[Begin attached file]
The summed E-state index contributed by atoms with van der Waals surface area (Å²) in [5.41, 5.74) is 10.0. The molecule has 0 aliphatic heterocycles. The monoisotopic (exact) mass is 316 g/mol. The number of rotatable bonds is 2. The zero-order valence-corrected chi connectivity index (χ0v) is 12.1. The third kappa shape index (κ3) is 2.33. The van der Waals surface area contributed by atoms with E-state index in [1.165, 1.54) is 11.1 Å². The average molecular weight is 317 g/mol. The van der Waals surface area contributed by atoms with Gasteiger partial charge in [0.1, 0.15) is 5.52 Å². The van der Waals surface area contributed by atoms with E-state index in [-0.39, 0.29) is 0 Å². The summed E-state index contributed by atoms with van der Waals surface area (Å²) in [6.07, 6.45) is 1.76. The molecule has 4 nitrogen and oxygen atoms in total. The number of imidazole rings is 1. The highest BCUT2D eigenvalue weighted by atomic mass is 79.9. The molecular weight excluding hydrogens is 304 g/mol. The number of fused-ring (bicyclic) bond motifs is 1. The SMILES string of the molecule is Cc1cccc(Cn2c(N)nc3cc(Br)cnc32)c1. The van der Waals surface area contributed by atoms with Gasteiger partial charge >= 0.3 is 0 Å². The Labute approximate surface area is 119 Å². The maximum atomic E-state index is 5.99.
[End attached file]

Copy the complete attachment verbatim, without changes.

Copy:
The summed E-state index contributed by atoms with van der Waals surface area (Å²) in [5.41, 5.74) is 10.0. The molecule has 0 aliphatic heterocycles. The monoisotopic (exact) mass is 316 g/mol. The number of rotatable bonds is 2. The zero-order valence-corrected chi connectivity index (χ0v) is 12.1. The third kappa shape index (κ3) is 2.33. The van der Waals surface area contributed by atoms with E-state index in [1.165, 1.54) is 11.1 Å². The average molecular weight is 317 g/mol. The van der Waals surface area contributed by atoms with Gasteiger partial charge in [0.1, 0.15) is 5.52 Å². The van der Waals surface area contributed by atoms with E-state index in [-0.39, 0.29) is 0 Å². The summed E-state index contributed by atoms with van der Waals surface area (Å²) in [6.07, 6.45) is 1.76. The molecule has 4 nitrogen and oxygen atoms in total. The number of imidazole rings is 1. The highest BCUT2D eigenvalue weighted by atomic mass is 79.9. The molecular weight excluding hydrogens is 304 g/mol. The number of fused-ring (bicyclic) bond motifs is 1. The SMILES string of the molecule is Cc1cccc(Cn2c(N)nc3cc(Br)cnc32)c1. The van der Waals surface area contributed by atoms with Gasteiger partial charge >= 0.3 is 0 Å². The Labute approximate surface area is 119 Å². The maximum atomic E-state index is 5.99.